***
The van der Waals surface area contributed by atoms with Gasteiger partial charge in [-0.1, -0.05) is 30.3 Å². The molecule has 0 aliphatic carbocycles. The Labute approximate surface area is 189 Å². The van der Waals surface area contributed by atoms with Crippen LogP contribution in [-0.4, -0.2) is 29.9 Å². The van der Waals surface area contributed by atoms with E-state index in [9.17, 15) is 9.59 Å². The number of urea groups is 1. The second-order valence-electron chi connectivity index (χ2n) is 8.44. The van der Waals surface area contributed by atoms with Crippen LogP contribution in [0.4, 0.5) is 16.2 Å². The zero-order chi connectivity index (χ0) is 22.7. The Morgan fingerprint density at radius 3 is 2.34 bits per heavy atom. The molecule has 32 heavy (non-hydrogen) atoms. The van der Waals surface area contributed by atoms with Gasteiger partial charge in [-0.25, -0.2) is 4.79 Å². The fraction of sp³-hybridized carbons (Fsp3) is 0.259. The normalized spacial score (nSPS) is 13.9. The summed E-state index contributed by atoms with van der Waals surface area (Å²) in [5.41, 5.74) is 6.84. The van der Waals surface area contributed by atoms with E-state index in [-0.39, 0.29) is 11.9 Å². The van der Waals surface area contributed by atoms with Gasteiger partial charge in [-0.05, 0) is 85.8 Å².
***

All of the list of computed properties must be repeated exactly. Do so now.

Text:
The van der Waals surface area contributed by atoms with Gasteiger partial charge in [-0.1, -0.05) is 30.3 Å². The molecule has 0 aliphatic carbocycles. The Labute approximate surface area is 189 Å². The van der Waals surface area contributed by atoms with Crippen LogP contribution in [-0.4, -0.2) is 29.9 Å². The van der Waals surface area contributed by atoms with E-state index in [9.17, 15) is 9.59 Å². The number of urea groups is 1. The second-order valence-electron chi connectivity index (χ2n) is 8.44. The van der Waals surface area contributed by atoms with Crippen LogP contribution in [0.4, 0.5) is 16.2 Å². The zero-order chi connectivity index (χ0) is 22.7. The Morgan fingerprint density at radius 3 is 2.34 bits per heavy atom. The molecule has 32 heavy (non-hydrogen) atoms. The van der Waals surface area contributed by atoms with Gasteiger partial charge in [-0.25, -0.2) is 4.79 Å². The fraction of sp³-hybridized carbons (Fsp3) is 0.259. The normalized spacial score (nSPS) is 13.9. The summed E-state index contributed by atoms with van der Waals surface area (Å²) in [5.41, 5.74) is 6.84. The van der Waals surface area contributed by atoms with E-state index in [-0.39, 0.29) is 11.9 Å². The van der Waals surface area contributed by atoms with Gasteiger partial charge in [-0.05, 0) is 85.8 Å².